Orders relating to the provision of benefits to the non-employee spouse are, under certain circumstances, deemed "qualified"; orders transferring benefits from such a spouse to third parties are not. (Emphasis in opinion.)...

937 F.2d at 1457.

A second issue with which the majority deals is the estate's argument that the anti-alienation provision does not apply to spousal assignments of pension benefits.

To the extent that state community property laws permit such transfers, they are preempted by [ERISA] section 1056(d).(4)

Id.

The Court recognizes that this argument is absurd upon its face, and flies in the face of the entire prohibition against assignment. Surely, no one could argue that a non-participant had the right to make an assignment that a participant could not make because the anti-alienation rules were not applicable to the non-participant.

Both the majority and the dissent go astray on another issue however. The dissent argues fervently that the non-participant spouse should be allowed to dispose of her community property interest because the Retirement Equity Act of 1984 ("REA") does not prohibit the participant from disposing of all his interest. Indeed, this is true. REA permits the plan to limit the QJSA or QPSA to a certain percentage of the employee's benefit. However, most plans do not so limit the QJSA and QPSA, and extend them to 100% of the benefits. If the plan can take away the employee's right to dispose of any portion of the benefits without spousal consent, then it must inevitably follow that Congress intended to permit the preemption of community property law and to replace it with an equitable distribution approach that could be determined by the plan. In this approach, the non-participant spouse has no interest under state law.

Under ERISA, an employee, active or retired, may not be deprived of any part of his pension benefits, current or prospective, as a result of a spouse's purported testamentary transfer of her asserted community property interest in such benefits.

Id., at 1460.

The dissent vigorously argues that the community property law is not preempted and that Congress' silence on probate orders as QDROs must be taken to mean that Congress never considered the issue. The thrust of the dissent's argument is that it makes no sense that REA's protection of the non-participant spouse was limited to divorce. If the goal was to create equality, that ought to extend to testamentary dispositions also.(5)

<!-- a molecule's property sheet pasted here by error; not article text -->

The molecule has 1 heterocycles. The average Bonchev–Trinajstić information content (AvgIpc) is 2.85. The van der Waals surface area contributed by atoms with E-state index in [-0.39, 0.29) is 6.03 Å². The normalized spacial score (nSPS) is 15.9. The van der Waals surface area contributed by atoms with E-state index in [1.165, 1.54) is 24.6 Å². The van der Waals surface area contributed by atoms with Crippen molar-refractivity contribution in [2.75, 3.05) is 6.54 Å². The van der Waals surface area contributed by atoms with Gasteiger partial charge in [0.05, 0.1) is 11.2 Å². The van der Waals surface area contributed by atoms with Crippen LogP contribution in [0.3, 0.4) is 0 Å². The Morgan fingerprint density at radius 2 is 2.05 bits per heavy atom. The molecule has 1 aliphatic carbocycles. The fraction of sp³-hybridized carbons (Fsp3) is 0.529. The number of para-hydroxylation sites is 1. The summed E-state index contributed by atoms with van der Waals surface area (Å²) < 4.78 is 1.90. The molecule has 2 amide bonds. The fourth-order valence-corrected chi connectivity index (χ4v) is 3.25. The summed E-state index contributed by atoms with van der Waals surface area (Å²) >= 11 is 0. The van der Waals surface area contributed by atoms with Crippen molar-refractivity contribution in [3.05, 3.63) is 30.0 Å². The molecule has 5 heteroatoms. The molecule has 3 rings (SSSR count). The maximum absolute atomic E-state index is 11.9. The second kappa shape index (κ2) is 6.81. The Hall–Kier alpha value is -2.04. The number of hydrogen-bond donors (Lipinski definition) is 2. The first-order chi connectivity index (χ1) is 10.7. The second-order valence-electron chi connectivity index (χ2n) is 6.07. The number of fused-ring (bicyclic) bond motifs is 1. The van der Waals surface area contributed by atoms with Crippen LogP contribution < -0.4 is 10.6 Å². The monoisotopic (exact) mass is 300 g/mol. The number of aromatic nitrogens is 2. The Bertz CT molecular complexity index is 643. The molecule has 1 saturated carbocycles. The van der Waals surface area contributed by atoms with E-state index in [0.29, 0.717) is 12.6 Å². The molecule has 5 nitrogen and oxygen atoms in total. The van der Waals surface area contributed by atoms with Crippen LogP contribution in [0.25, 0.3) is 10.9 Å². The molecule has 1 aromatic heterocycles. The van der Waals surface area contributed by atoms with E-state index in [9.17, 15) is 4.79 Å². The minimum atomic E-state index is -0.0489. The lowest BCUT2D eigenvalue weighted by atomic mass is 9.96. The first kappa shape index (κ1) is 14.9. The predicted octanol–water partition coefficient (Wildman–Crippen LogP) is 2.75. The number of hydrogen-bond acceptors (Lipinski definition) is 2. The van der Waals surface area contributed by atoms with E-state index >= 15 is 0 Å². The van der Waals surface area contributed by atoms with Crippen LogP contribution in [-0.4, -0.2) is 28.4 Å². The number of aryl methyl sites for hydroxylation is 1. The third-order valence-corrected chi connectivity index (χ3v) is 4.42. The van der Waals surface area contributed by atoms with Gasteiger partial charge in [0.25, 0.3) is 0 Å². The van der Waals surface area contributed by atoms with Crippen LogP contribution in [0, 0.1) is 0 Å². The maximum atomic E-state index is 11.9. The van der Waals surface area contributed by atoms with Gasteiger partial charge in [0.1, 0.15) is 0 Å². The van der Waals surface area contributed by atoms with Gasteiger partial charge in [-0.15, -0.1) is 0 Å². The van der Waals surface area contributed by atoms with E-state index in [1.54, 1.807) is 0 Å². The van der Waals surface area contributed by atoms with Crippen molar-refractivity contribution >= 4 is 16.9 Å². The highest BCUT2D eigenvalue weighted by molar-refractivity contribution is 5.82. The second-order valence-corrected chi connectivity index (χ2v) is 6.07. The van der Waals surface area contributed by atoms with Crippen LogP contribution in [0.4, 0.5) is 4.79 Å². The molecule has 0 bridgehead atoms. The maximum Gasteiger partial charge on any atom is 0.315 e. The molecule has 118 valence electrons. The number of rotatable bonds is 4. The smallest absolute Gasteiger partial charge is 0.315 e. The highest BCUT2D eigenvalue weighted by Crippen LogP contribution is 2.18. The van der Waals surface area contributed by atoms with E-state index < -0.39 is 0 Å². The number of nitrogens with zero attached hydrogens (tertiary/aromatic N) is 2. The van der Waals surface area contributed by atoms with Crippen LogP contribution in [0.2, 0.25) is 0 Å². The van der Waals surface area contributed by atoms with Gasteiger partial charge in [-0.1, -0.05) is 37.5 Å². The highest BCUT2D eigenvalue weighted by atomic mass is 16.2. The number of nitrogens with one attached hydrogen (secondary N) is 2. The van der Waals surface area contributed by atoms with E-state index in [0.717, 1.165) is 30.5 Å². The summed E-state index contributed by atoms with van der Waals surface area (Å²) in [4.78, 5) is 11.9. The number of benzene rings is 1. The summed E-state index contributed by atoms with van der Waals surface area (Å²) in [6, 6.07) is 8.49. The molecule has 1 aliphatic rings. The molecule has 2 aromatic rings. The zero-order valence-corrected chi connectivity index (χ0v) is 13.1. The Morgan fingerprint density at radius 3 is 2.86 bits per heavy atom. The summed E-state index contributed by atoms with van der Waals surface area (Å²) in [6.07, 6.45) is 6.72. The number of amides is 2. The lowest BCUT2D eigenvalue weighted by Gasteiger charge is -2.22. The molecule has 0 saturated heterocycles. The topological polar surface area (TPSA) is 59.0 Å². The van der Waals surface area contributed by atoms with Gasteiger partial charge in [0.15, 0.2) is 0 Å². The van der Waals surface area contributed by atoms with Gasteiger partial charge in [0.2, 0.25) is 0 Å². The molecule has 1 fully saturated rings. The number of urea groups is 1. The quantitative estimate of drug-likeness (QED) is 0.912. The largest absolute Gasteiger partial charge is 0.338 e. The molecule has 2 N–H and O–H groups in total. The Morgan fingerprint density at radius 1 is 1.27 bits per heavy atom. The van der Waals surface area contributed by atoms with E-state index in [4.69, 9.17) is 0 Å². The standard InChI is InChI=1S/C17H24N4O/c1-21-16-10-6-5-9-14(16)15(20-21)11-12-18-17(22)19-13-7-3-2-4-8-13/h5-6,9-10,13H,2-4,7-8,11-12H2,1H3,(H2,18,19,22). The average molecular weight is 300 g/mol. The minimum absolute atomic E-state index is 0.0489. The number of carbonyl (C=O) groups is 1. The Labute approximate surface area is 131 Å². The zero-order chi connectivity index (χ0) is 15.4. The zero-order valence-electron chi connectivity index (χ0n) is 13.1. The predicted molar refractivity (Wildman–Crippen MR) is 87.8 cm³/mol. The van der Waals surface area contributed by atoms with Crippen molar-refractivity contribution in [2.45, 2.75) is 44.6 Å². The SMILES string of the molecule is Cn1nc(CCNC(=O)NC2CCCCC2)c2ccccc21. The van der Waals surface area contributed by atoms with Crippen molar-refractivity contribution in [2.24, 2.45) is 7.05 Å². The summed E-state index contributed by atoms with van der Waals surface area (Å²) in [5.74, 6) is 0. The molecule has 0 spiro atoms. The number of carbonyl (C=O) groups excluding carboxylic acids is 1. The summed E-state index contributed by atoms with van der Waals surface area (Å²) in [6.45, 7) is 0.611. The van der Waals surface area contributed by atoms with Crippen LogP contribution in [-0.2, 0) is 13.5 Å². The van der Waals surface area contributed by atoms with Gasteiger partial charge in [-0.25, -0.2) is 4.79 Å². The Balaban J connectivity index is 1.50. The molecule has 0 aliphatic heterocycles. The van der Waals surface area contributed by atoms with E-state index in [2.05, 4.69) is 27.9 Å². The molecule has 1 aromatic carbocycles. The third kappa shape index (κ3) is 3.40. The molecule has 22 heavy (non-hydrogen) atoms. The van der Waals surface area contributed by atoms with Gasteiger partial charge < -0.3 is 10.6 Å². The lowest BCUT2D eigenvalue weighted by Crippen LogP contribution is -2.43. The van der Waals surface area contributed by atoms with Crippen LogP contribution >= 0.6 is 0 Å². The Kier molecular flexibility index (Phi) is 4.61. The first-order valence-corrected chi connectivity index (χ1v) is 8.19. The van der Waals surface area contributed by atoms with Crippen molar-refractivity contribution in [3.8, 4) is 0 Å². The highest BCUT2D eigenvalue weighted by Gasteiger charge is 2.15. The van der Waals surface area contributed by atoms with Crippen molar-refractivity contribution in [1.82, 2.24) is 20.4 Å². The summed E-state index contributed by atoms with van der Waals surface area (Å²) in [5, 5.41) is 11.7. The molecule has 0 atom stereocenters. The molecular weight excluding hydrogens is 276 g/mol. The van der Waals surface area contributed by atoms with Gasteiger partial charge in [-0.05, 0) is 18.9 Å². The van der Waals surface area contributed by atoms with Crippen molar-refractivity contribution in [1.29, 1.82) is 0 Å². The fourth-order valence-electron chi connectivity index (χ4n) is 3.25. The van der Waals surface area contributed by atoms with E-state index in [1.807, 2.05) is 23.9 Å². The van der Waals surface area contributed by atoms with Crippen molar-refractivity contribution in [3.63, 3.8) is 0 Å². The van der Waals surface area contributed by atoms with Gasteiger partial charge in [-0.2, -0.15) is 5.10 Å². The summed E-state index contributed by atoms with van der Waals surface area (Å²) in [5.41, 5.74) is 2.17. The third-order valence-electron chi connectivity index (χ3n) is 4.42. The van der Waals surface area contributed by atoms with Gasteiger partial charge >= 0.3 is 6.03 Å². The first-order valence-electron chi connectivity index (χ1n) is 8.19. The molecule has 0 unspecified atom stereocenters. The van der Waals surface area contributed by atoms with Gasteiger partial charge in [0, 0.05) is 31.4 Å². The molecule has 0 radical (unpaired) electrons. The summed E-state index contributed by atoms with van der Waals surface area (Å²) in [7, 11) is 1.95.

Meek v. Tullis. Ablamis was followed in a Louisiana case in which the court noted, "Absent any indication from the Fifth Circuit that Ablamis was incorrectly decided, this court sees no reason to disagree with the Ninth Circuit's holding." Meek v. Tullis, 791 F. Supp. 154 (W.D. La. 1992) at 156. In that case, the NPS (the wife) died intestate and the husband was entitled to one-half the community outright and a usufruct in the other one-half. The community interests in the qualified plans were not listed as assets of the succession. When the husband remarried, his usufruct in one-half terminated in favor of the children of the marriage. They sought to reopen the succession to deal with the qualified plans, and the husband filed an action for declaratory judgment in the federal court. The defendant contended that even if ERISA preempted Louisiana community property law, the heirs of the NPS should be entitled to assert a community property claim against the other assets of the succession, i.e., the assets which passed outright to the husband. The Louisiana court notes that the preemption clause of ERISA has great breadth, and that a state law may "relate to" ERISA, albeit indirectly. The court further reasoned, and I believe correctly so, that to permit the defendants to reach the plaintiff's one-half of the community property would be to, in effect, deny ERISA's preemption, because, "In either instance, Mr. Meek is deprived of one-half the value of his pension. To allow that would erode ERISA's role as a comprehensive statute designed to promote the interests of employees and their beneficiaries in employee benefit plans." Id., at 157.